As with Trance, again, no caption information, just a couple of paragraphs of afterword, in which the artist explains her difficulties in making this work. It’s revealing that what for other photographers would have been a help was for her an impediment: “the problem is the positions of sex are very visual.” She wanted something beyond the visible. How to find it? “I haven’t completely given up on it, but now it’s a little difficult at my age”—Google informs me she was born in 1940—“to go … I don’t have the same … oh forget it.” I admit I find her tongue-tiedness enchanting. The Steidl website explains what she can’t bring herself to say, that rather than trying to push her lens in among copulating couples, she resorted to rephotographing stills from porn movies. But no porn movie ever looked like this, I suppose.
There are a lot more words in Moyra Davey’s new book than in the recent two of Michener’s—not only her own five-page afterword and a note by Stephen Koch, but 14 beautiful pages by Eileen Myles, half essay, half poem, as an introduction (though I wish they’d come in the middle, and that photographs had opened the sequence). Yet there is a chariness of information that reminds me of Michener’s books—there are captions, yes, but by keying them by page number to images printed on pages that lack numbers (very faint page numbers occur, but only on imageless pages), Davey seems keen to thwart their use. Her book is called The Shabbiness of Beauty (MACK, London, 2021) and it juxtaposes 26 of her own photographs, dated between 1984—the year of her first solo exhibitions, in Ottawa and her native Toronto—and 2019, with 29 by Peter Hujar, made between 1957 and his death from AIDS 30 years later.
The book is a by-product of a Berlin exhibition that was briefly open last year before COVID shut everything down; Davey rightly reflects that it was “a risky act” to show her work alongside that of her esteemed precursor. She writes of herself as a product of “the post-modern era … self-consciously trying to signal what’s going on behind the camera,” whereas “Hujar was the opposite,” giving his all to the image as such. That idea—I’m not sure it’s true—is what makes it so interesting to notice that Davey’s every effort in this book has been to downplay all visual differences between their styles. Both artists show an existence that is essentially mysterious and luminous; and if Davey, an excellent writer, has developed an elaborate, and elaborately selfquestioning, discourse in tandem with her images, in contrast to Hujar’s tight-lipped ways, well, her images are just as capable of creating a hush.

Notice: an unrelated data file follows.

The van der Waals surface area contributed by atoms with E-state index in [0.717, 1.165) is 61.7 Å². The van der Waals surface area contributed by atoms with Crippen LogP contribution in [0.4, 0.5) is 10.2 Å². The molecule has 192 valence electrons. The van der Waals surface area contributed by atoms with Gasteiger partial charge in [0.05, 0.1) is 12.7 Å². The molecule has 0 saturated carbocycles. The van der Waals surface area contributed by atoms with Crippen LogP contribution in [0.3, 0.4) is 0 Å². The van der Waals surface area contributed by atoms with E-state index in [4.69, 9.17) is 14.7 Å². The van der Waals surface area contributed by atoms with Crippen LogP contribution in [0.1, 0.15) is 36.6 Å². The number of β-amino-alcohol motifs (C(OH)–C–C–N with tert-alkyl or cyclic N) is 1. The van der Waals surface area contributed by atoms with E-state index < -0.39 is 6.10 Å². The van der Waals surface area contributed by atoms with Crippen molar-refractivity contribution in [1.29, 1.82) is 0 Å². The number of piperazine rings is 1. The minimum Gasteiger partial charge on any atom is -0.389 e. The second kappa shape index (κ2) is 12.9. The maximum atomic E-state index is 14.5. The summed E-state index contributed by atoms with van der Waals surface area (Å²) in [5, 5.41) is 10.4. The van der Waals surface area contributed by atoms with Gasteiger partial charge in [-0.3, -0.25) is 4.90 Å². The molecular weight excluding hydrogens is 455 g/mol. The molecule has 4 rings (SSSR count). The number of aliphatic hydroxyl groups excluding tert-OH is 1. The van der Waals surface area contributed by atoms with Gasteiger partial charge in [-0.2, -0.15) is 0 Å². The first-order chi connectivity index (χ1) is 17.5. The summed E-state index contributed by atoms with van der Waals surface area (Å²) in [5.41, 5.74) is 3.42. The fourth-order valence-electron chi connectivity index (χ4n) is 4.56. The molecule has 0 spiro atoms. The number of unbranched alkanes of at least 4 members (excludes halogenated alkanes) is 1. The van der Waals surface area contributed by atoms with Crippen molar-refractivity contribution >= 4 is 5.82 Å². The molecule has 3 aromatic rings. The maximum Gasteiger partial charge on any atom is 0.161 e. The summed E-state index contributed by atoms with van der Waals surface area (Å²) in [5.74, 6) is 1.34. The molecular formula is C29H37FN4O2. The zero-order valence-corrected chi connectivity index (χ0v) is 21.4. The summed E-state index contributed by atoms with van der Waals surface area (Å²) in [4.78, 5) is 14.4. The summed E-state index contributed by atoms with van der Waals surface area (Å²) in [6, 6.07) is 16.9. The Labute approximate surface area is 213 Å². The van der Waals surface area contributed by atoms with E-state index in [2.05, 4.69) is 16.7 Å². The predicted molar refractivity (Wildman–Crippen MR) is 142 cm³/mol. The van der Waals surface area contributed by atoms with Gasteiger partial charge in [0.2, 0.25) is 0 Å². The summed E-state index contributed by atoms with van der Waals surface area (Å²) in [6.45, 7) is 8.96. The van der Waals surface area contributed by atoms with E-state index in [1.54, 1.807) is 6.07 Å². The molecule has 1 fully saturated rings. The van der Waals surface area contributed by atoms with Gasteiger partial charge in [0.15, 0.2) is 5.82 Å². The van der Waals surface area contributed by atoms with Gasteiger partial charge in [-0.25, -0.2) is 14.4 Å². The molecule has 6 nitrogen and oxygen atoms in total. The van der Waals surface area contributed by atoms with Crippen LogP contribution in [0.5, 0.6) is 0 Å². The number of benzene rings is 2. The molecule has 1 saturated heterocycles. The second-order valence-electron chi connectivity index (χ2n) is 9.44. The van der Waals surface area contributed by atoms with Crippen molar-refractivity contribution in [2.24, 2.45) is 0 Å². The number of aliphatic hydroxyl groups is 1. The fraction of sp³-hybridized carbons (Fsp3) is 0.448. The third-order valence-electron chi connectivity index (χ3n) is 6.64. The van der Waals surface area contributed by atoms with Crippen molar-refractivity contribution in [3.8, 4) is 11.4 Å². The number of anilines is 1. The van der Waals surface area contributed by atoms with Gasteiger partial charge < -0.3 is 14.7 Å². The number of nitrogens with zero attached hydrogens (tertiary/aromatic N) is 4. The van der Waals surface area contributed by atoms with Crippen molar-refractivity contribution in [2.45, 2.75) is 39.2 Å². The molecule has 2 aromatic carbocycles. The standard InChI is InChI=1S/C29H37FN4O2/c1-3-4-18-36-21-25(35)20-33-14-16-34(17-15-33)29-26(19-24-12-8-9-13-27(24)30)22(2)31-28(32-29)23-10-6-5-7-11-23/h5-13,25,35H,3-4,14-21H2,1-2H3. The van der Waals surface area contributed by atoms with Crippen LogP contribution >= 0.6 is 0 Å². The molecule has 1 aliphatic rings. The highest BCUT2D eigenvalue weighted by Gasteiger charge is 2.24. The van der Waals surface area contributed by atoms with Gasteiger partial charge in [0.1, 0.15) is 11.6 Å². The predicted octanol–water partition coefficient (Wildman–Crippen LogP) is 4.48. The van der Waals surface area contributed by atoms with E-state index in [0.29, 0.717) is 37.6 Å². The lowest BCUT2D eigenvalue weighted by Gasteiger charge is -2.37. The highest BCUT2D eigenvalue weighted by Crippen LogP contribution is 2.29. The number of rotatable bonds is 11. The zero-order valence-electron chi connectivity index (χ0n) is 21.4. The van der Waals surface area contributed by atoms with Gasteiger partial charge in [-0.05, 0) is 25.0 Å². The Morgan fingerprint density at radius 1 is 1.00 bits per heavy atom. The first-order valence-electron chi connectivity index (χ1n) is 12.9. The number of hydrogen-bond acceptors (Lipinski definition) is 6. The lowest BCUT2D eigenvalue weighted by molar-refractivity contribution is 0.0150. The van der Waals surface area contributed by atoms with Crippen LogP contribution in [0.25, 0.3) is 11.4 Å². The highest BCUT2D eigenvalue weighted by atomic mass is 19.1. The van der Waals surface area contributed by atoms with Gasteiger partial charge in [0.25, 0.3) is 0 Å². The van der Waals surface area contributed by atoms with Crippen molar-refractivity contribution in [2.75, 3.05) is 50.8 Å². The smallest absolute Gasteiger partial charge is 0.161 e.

I don’t how it turned out that I’ve been writing about books with grey-scale imagery—just three of Hujar’s photographs in The Shabbiness of Beauty aside. All the better that I find myself ending with publications by Lee Materazzi. An artist about whom I know little, she makes photographs but thinks more like a sculptor who thinks more like a painter who thinks more like a performance artist. In the images in her ironically titled Not No Touching (Quint Editions, San Diego, 2021), everyday objects (fan, folding chair, buckets, paper towel rolls …) and a body, presumably that of the artist herself though always rendered more or less anonymous, are transformed, denatured and endowed with deliciously artificial presence through the generous fluidity of paint—as for instance in the image reproduced on its cover, in which a pair of arms, slathered in deep blue, pull across a white surface, leaving long, wet, drippy finger marks on a white surface—smeared lines that by the same token give the illusion that the active hands themselves are being wildly elongated by this act of primal markmaking. There’s a feral humour here, but it’s not unconnected to a dead-serious sense of need—“as if the / panic of days / could erase you / glossy depiction,” as Jasmine Kitses writes in one of a series of poems dispersed among Materazzi’s pictures. I thought I better understood the reason for that when I read the note in the back of the book explaining that the book “contains work that has been made in part with her two children” while they were between the ages of four and eight—“Throughout this book there are many of their works and marks.” Yeah, I remember how at that age kids could mark you, too.
Also by Materazzi is a related publication, Testing Focus (self-published, San Francisco, 2021; edition of 100)—a small, stapled brochure of colour copies of, indeed, “photographs taken to test focus,” according to the artist’s website. I can tell you the focus looks just fine. The informality conveys an even more vivid sense of how resourceful she is as a surrealist of daily life or documentarian of a fantastical relation between the human and materials—another, very different avatar of that “bright spirit of curiosity and erotic transgression” that, according to Dowling, Ferrato’s work augurs.❚